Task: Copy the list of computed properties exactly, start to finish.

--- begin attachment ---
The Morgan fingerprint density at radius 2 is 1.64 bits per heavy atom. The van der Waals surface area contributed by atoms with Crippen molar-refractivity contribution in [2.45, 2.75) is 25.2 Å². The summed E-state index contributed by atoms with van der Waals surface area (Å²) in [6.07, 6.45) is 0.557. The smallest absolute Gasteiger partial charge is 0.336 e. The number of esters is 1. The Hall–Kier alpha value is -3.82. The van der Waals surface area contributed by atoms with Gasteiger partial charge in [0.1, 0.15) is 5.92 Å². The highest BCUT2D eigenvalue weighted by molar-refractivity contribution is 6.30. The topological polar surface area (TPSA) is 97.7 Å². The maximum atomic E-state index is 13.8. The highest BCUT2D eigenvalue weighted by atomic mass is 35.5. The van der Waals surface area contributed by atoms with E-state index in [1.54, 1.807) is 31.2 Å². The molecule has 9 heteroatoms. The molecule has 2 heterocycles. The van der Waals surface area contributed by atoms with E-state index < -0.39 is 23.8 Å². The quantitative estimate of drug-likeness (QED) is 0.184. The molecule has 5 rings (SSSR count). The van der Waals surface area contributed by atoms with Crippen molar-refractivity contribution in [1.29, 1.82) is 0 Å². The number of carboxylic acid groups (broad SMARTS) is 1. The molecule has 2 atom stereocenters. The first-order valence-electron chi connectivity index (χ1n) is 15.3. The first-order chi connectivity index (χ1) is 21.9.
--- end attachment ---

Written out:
The Morgan fingerprint density at radius 2 is 1.64 bits per heavy atom. The van der Waals surface area contributed by atoms with Crippen molar-refractivity contribution in [2.45, 2.75) is 25.2 Å². The summed E-state index contributed by atoms with van der Waals surface area (Å²) in [6.07, 6.45) is 0.557. The smallest absolute Gasteiger partial charge is 0.336 e. The number of esters is 1. The Hall–Kier alpha value is -3.82. The van der Waals surface area contributed by atoms with Gasteiger partial charge in [0.1, 0.15) is 5.92 Å². The highest BCUT2D eigenvalue weighted by molar-refractivity contribution is 6.30. The topological polar surface area (TPSA) is 97.7 Å². The maximum atomic E-state index is 13.8. The highest BCUT2D eigenvalue weighted by atomic mass is 35.5. The van der Waals surface area contributed by atoms with E-state index in [1.54, 1.807) is 31.2 Å². The molecule has 9 heteroatoms. The molecule has 2 heterocycles. The van der Waals surface area contributed by atoms with E-state index < -0.39 is 23.8 Å². The quantitative estimate of drug-likeness (QED) is 0.184. The molecule has 5 rings (SSSR count). The van der Waals surface area contributed by atoms with Crippen molar-refractivity contribution in [1.29, 1.82) is 0 Å². The number of carboxylic acid groups (broad SMARTS) is 1. The molecule has 2 atom stereocenters. The first-order valence-electron chi connectivity index (χ1n) is 15.3. The first-order chi connectivity index (χ1) is 21.9.